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  • Bears sweep glass, smother Falcons

    STONINGTON — When a basketball team misses 48 shots, compiles 28.4 percent field goal accuracy and hits just 11 of 27 from the free-throw line, it usually translates into a long night for that misfiring squad.

    That is unless that team has Margot Calmar banging the boards and a group of fiesty role players surrounding her. Despite its off shooting night, Stonington owned the rebounding edge, 49-22, and rode the 21-point, 21-rebound effort of Calmar to down Fitch, 58-32, in an ECC out-of-division game Friday that wrapped up the Bears’ regular season.

    Stonington heads into postseason with a 13-7 record and awaits word on its seeding and play-in opponent for the ECC Tournament, which begins Thursday. Fitch fell to 4-15.

    “From now on, it’s one [loss] and done for us,” Stonington coach Paulla Solar said. “When we’ve struggled this year, we’ve had issues with our intensity. This team has a lot of potential but we need everyone to jell on the same night and need to keep our intensity up. We worked on keeping up the intensity tonight, and I think we did that.”

    Fitch played Friday without its top two frontcourt players and three starters overall. Still, the Falcons played on even terms in the first quarter, trailing just 12-11 until Calmar converted an offensive putback to give the Bears a 14-11 lead heading into the second quarter.

    “We knew it could be a tough night without our top two players up front,” Fitch coach Dave Huber said. “We emphasized boxing out, but didn’t do it, and Calmar and others got a ton of rebounds.”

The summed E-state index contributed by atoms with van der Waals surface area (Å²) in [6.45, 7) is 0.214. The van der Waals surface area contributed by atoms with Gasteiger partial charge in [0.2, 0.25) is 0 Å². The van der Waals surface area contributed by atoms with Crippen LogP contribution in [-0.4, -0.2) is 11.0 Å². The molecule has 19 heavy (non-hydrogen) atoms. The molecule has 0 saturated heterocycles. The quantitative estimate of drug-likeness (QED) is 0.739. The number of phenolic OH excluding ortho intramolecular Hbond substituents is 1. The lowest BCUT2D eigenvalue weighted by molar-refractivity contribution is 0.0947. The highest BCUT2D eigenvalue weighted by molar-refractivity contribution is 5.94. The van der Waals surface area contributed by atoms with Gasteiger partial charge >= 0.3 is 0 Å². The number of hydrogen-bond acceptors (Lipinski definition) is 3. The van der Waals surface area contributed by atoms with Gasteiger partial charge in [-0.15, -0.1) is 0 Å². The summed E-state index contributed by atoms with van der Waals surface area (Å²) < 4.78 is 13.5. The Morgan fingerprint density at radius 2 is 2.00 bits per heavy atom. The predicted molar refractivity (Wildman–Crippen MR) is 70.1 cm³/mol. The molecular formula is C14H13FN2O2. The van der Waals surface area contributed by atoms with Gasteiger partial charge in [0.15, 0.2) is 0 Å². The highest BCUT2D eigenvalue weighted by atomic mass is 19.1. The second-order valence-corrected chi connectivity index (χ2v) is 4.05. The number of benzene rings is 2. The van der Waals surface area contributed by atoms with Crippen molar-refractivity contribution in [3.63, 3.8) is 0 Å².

Stonington inched ahead to a 30-20 halftime lead with Tatyana LaFrance Boyce (16 points, eight rebounds, four assists), Sammi Shroyer (six rebounds, three assists, four steals) and Chelsea Alfonso (four points, three steals) keying a press that started to unravel Fitch’s ball-handling. The Bears also continued to rebound feverishly, particularly on missed free throws, either leading to more free throws or layups.

    Fitch’s 6-2 sophomore center Syndee Spruill blocked five shots, and the outside shooting of Falcon guards Jaliyla Griffin (11 points) and Taylor Griffin (nine points) kept the Bears within reasonable distance. Then Calmar, who had three assists and four steals to go with her 21-21 line, and Tatyana LaFrance Boyce sparked an 18-0 run to blow the game open in the third quarter. Fitch hit a free throw with 38 seconds left in the third for its only point of the period.

    It was a successful senior night for Stonington, which honored forward Annie Knizeski and guards Alfonso, Shroyer and Tia LaFrance Boyce, who all joined Calmar in the starting lineup.

    “I thought Chelsea and Sammi were very aggressive and had some nice entry passes to Margot,” Solar said.

    This year’s seniors have embraced their role-playing status after enjoying starring roles in others sports, particularly Knizeski, Shroyer and Tia LaFrance Boyce, who was an All-State pick, on the state champion field hockey team.

    Ironically, Calmar was a role-playing defender on that team, but she is unquestionably the scene-stealer on this basketball team. The 6-1 junior, who is looking to play at Ivy League schools, heads into postseason with imposing averages of 17 points and 19 rebounds a game.

    She has 379 rebounds this season, just 20 behind Heather Buck’s single-season record of 399 in her senior year of 2008. Buck is the Bears’ all-time leader with 1,404.

    “She broke our single-game record (26) earlier this year and is a phenomenal rebounder,” Solar said.

    “She has the uncanny ability to find the ball and fight for a rebound without going over the back. Her timing is great and she’s such a good athlete.”

    Despite the presence of Calmar’s record-setting rebounding, Stonington could finish no better than 5-5 in the competitive ECC-Medium, tying for fourth with Montville in the six-team division and finishing behind regular-season champ New London and second-place Waterford.

    Solar said while the Bears look forward to settling scores with ECC foes in the conference tournament, she believes the Bears can make their presence felt against unfamiliar, non conference teams in the states.

    “The division was strong, and the ECC overall is very solid with Ledyard, NFA, East Lyme and St. Bernard,” Solar said.

    “We’d like to pay back some of the teams that beat us in the regular season. We’re also hoping that playing a number of tough ECC teams will prepare us for the Class M state tournament.”



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